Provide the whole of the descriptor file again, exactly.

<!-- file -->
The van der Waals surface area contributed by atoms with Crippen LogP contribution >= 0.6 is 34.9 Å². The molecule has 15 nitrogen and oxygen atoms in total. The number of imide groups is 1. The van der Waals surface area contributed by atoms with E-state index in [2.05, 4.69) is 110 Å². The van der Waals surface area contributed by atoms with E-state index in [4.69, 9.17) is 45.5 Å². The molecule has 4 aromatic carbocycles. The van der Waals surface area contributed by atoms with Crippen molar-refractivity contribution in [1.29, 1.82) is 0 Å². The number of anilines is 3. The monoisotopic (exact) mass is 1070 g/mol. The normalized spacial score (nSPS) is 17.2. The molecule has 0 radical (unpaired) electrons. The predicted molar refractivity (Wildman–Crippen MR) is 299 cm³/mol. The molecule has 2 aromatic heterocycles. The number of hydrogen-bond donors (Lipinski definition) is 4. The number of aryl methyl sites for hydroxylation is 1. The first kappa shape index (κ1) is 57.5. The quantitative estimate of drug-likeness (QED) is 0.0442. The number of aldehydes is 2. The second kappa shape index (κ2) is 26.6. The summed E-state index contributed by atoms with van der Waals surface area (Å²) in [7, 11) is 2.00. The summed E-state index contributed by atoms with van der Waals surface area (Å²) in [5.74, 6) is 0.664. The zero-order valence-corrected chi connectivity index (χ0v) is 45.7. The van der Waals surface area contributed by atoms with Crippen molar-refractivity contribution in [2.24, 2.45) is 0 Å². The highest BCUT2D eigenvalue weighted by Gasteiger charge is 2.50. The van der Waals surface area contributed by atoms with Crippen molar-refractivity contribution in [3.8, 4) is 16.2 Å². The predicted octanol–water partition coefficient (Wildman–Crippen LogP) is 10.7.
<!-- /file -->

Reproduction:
The van der Waals surface area contributed by atoms with Crippen LogP contribution >= 0.6 is 34.9 Å². The molecule has 15 nitrogen and oxygen atoms in total. The number of imide groups is 1. The van der Waals surface area contributed by atoms with E-state index in [2.05, 4.69) is 110 Å². The van der Waals surface area contributed by atoms with E-state index in [4.69, 9.17) is 45.5 Å². The molecule has 4 aromatic carbocycles. The van der Waals surface area contributed by atoms with Crippen molar-refractivity contribution in [1.29, 1.82) is 0 Å². The number of anilines is 3. The monoisotopic (exact) mass is 1070 g/mol. The normalized spacial score (nSPS) is 17.2. The molecule has 0 radical (unpaired) electrons. The predicted molar refractivity (Wildman–Crippen MR) is 299 cm³/mol. The molecule has 2 aromatic heterocycles. The number of hydrogen-bond donors (Lipinski definition) is 4. The number of aryl methyl sites for hydroxylation is 1. The first kappa shape index (κ1) is 57.5. The quantitative estimate of drug-likeness (QED) is 0.0442. The number of aldehydes is 2. The second kappa shape index (κ2) is 26.6. The summed E-state index contributed by atoms with van der Waals surface area (Å²) in [7, 11) is 2.00. The summed E-state index contributed by atoms with van der Waals surface area (Å²) in [5.74, 6) is 0.664. The zero-order valence-corrected chi connectivity index (χ0v) is 45.7. The van der Waals surface area contributed by atoms with Crippen molar-refractivity contribution in [2.24, 2.45) is 0 Å². The highest BCUT2D eigenvalue weighted by Gasteiger charge is 2.50. The van der Waals surface area contributed by atoms with Crippen molar-refractivity contribution in [3.8, 4) is 16.2 Å². The predicted octanol–water partition coefficient (Wildman–Crippen LogP) is 10.7.